Mount Pleasant

Research & Collections

In the late 18th-century, an accidental fire would take the former detached kitchen-turned-home for enslaved field laborers. While catastrophic for the family that was living in the structure—their every possession but for the clothes on their back consumed by the flames—this unfortunate incident has also given archaeologists an unparalleled look into the everyday domestic lives of this family.

Contained within the burned remains of the household recovered from the cellar was a collection of over two-dozen plates, tea bowls, and saucers, as well as personal items such as cuff links with paste gems, sewing thimbles an pins, buckles and other items that would have slipped through the floorboards or were lost during the blaze.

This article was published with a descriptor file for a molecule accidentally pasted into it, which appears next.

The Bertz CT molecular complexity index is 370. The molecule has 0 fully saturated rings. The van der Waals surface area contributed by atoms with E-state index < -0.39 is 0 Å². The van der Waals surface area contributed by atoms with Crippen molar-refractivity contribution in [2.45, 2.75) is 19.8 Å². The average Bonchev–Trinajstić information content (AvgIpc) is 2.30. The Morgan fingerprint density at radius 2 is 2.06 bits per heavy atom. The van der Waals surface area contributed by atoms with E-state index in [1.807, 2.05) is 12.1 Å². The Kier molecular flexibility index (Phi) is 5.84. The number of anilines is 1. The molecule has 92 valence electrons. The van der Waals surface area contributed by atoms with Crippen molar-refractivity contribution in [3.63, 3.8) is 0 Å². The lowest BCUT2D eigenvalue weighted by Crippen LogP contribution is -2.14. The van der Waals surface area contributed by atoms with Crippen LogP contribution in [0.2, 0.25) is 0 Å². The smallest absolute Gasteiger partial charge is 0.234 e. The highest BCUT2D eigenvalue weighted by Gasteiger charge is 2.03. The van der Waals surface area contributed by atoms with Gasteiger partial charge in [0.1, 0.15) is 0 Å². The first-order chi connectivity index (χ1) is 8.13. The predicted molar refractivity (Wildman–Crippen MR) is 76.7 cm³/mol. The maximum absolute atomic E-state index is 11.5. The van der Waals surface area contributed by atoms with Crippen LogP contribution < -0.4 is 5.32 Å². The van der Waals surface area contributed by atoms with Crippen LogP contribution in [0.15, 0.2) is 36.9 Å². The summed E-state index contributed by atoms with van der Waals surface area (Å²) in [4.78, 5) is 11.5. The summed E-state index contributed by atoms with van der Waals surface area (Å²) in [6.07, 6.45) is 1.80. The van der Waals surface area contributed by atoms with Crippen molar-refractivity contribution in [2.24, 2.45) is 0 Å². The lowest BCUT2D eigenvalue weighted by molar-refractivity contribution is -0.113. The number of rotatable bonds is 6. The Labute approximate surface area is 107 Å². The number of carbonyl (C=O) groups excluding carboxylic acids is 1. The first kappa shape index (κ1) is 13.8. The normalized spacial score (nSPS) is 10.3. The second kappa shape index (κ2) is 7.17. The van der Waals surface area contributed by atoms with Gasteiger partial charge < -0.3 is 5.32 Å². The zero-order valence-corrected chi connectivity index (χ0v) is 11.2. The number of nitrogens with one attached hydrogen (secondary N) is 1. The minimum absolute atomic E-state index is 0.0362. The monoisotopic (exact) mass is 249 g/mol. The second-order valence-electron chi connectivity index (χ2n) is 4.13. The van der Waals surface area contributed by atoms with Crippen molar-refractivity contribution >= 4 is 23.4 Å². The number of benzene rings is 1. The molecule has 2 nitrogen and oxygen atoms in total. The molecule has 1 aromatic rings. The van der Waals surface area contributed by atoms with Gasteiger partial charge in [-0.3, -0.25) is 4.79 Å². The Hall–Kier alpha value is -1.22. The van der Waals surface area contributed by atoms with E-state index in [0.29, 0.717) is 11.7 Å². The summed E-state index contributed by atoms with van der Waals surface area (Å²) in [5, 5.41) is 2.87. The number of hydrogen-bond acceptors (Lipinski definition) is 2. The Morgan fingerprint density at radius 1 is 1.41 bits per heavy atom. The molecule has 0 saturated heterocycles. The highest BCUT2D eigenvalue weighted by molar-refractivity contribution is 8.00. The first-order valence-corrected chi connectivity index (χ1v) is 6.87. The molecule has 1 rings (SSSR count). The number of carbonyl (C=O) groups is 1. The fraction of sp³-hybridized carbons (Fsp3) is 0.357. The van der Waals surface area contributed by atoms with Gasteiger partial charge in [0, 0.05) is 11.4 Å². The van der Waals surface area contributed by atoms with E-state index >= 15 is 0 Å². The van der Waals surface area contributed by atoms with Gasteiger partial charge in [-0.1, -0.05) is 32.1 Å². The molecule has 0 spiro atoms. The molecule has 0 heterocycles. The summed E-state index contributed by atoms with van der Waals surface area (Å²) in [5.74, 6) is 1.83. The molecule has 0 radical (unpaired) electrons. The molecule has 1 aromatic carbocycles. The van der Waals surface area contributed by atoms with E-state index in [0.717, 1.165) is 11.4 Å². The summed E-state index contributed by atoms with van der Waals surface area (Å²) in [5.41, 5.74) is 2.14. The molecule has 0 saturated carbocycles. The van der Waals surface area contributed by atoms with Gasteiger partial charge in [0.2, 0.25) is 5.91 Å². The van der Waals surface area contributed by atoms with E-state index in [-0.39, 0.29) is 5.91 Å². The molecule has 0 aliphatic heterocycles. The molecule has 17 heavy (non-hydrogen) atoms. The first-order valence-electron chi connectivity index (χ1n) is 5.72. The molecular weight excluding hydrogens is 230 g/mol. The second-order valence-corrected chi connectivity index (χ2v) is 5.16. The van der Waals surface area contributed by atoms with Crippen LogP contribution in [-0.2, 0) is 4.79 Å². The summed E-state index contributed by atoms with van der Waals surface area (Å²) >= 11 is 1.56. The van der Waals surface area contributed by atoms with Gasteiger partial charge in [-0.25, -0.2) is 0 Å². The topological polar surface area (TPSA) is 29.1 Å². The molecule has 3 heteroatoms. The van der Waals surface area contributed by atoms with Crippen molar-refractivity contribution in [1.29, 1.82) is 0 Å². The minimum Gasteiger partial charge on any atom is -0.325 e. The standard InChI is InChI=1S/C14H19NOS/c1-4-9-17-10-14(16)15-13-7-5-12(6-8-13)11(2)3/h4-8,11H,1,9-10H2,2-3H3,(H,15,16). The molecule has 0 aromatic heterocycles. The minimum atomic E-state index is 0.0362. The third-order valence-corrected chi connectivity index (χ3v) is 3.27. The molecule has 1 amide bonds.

From these remains, archaeologists will be able to compare and contrast the different experiences of the enslaved community across the plantation—from the enslaved field laborers of the Tobacco Barn Quarter to the enslaved skilled laborers of the Stable Yard, and finally to the domestic servants that living and worked in the South Yard.

Plates and tea-wares recovered from the ashes of Mount Pleasant.  Here the vessels have been "re-vesselized," or the hundreds of fragments carefully put back together into their original form.